Which one Bev, LOL. Jon looks like he could lift some irises.
Welcome Jon., and Bev. Would everyone please come over to the introduce ourselves area, please, please. I'm trying to keep all the names straight.
I think it will turn out the 'welcome to the iris' forum will be at the top of the page, and just a welcome only, so everybody please post on the other forums until I get that straightened out. We all were a little confused how to do things at first. It's gettting straightened out. But please come over to the introduce yourself area. Thanks!
Well, fell free to come up and lift some for me. The siberian and Japanese I sell, if I let the clumps get too big before dividing, can go about 35 pounds. I have to dig them, the shake most of the dirt off. Pretty strenuous.
I understand growing irises in Florida is quite the feat. It will be nice to have you here to help some of the southern people.
Hi Rebloom! I'm really excited to get in on Cubits on the ground floor! I hope you'll pop by the Clems forum some too. Could you post your Sweet Autumn pic in our Images forum? We're starting a separate thread for each cultivar so that people can discuss their successes and failures with each plant separately. Nobody's posted Sweet Autumn yet. Here's a link to the Clematis Images forum: http://cubits.org/Clematis/forums/view/Images/
I have a hunch that Reblooming Bearded Iris are not as dependent on needing winter dormancy to bloom. Perhaps that would explain why only rebloomers will bloom for me in South Florida. Our sandy soil must be amended and slightly sloped to hold less moisture, as root rot can be an issue during the summer rainy season. They also seem to do better down here in 1/2 day sun. I tried some in close to full sun without any success.
Here's a photo of my favorite rebloomer named "Tara's Choice".
Name: Dee Stewart Willamette Valley OR Snowpeak Iris
Polly they can weigh much more if left, as I remember when I bought out the company of all the siberians that some of the clumps had only been in 3 years and the bags weight 50# plus and was very time consuming and hard to divide, now NOT they are nicely divided and planted in a circle and they are now heaven to deal with.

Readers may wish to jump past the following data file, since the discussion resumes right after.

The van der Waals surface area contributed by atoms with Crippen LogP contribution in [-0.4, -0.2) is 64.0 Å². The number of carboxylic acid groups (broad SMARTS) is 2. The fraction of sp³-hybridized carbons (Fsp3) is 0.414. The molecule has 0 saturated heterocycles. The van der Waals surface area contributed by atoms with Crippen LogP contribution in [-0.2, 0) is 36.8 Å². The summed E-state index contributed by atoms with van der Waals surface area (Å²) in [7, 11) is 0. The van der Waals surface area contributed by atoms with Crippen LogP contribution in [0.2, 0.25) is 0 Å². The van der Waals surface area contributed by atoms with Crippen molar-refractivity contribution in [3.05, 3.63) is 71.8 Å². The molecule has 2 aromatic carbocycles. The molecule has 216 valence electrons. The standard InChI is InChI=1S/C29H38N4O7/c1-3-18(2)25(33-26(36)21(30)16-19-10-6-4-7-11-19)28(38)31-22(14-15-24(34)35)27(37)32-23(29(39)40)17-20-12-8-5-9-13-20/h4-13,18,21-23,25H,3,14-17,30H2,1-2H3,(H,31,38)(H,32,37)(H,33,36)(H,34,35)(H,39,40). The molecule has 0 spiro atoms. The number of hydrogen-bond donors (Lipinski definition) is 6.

I've never contacted anyone or Winterberry Gardens about rebloomers in Florida. To be honest, I hadn't heard of Winterberry Gardens. Only info I've read about bearded iris in Florida is that they won't bloom. I'm sure I don't get as many blooms as more Northern gardeners do, but there are enough blooms to make me happy..
Jon, I would love to know about the culture you are successfully using for beardeds in Florida. I have a little website dedicated to growing beardeds in the deep south... and the special issues we face here. Your input would be very appreciated! Here's a web address to the info I've posted on that site... http://eveysblissfulgarden.com/
I grow them in just one area in the back yard that receives sun only from mid morning until mid afternoon. It's intense sun, but its not all day sun.
Our soil is very sandy so when I originally prepared this bed I added equal bags of compost, peat moss and, believe it or not, Miracle Gro Potting Mix. I would guess I amended it a good six inches into the sandy soil.
The rhizomes are planted in a slight mound and the top of the rhizome is slightly above ground. If they're planted too deep they're definitely not going to bloom and they eventually turn to mush and rot. I put mulch around them but keep the mulch away from the rhizome. My lawn sprinklers run in this area for 8 minutes on Wedn and Sat morning. I do not water them at any other time.
These pictures better show you how I plant them. Hope this all makes sense.